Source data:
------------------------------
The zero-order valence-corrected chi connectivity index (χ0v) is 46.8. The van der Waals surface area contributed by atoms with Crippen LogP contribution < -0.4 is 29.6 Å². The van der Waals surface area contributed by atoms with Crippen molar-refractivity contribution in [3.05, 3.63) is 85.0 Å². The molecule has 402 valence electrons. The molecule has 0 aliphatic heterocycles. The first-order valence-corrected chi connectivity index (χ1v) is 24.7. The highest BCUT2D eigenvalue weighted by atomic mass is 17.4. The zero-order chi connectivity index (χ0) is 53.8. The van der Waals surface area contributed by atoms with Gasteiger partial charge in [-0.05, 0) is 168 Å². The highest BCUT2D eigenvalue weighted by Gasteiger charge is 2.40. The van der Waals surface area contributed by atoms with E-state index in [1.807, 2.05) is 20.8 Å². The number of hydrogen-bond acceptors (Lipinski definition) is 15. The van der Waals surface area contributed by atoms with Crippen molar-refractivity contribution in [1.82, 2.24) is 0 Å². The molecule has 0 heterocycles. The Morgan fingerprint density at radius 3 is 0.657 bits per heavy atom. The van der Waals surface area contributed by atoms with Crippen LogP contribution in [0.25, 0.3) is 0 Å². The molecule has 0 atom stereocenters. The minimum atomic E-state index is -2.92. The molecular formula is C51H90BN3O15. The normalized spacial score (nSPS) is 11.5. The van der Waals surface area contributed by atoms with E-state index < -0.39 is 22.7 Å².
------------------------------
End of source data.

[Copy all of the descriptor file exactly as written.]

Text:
The zero-order valence-corrected chi connectivity index (χ0v) is 46.8. The van der Waals surface area contributed by atoms with Crippen LogP contribution < -0.4 is 29.6 Å². The van der Waals surface area contributed by atoms with Crippen molar-refractivity contribution in [3.05, 3.63) is 85.0 Å². The molecule has 402 valence electrons. The molecule has 0 aliphatic heterocycles. The first-order valence-corrected chi connectivity index (χ1v) is 24.7. The highest BCUT2D eigenvalue weighted by atomic mass is 17.4. The zero-order chi connectivity index (χ0) is 53.8. The van der Waals surface area contributed by atoms with Gasteiger partial charge in [-0.05, 0) is 168 Å². The highest BCUT2D eigenvalue weighted by Gasteiger charge is 2.40. The van der Waals surface area contributed by atoms with E-state index in [1.807, 2.05) is 20.8 Å². The number of hydrogen-bond acceptors (Lipinski definition) is 15. The van der Waals surface area contributed by atoms with Crippen molar-refractivity contribution in [1.82, 2.24) is 0 Å². The molecule has 0 heterocycles. The Morgan fingerprint density at radius 3 is 0.657 bits per heavy atom. The van der Waals surface area contributed by atoms with Crippen LogP contribution in [0.25, 0.3) is 0 Å². The molecule has 0 atom stereocenters. The minimum atomic E-state index is -2.92. The molecular formula is C51H90BN3O15. The normalized spacial score (nSPS) is 11.5. The van der Waals surface area contributed by atoms with E-state index < -0.39 is 22.7 Å².